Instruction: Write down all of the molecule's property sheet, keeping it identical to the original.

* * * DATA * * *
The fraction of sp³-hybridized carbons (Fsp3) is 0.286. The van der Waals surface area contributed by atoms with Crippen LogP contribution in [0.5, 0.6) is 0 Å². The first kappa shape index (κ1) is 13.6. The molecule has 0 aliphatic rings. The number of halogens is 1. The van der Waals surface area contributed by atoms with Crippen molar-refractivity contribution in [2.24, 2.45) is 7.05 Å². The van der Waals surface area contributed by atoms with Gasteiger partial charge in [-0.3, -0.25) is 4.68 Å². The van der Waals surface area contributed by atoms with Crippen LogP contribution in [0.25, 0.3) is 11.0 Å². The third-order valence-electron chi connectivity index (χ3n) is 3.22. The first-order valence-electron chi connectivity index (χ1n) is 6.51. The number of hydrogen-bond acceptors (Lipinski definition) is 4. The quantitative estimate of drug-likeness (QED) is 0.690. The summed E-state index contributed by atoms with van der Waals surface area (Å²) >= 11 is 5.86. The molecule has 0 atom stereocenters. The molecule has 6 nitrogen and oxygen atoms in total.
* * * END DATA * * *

The fraction of sp³-hybridized carbons (Fsp3) is 0.286. The van der Waals surface area contributed by atoms with Crippen LogP contribution in [0.5, 0.6) is 0 Å². The first kappa shape index (κ1) is 13.6. The molecule has 0 aliphatic rings. The number of halogens is 1. The van der Waals surface area contributed by atoms with Crippen molar-refractivity contribution in [2.24, 2.45) is 7.05 Å². The van der Waals surface area contributed by atoms with Gasteiger partial charge in [-0.3, -0.25) is 4.68 Å². The van der Waals surface area contributed by atoms with Crippen LogP contribution in [0.25, 0.3) is 11.0 Å². The third-order valence-electron chi connectivity index (χ3n) is 3.22. The first-order valence-electron chi connectivity index (χ1n) is 6.51. The number of hydrogen-bond acceptors (Lipinski definition) is 4. The quantitative estimate of drug-likeness (QED) is 0.690. The summed E-state index contributed by atoms with van der Waals surface area (Å²) >= 11 is 5.86. The molecule has 0 atom stereocenters. The molecule has 6 nitrogen and oxygen atoms in total.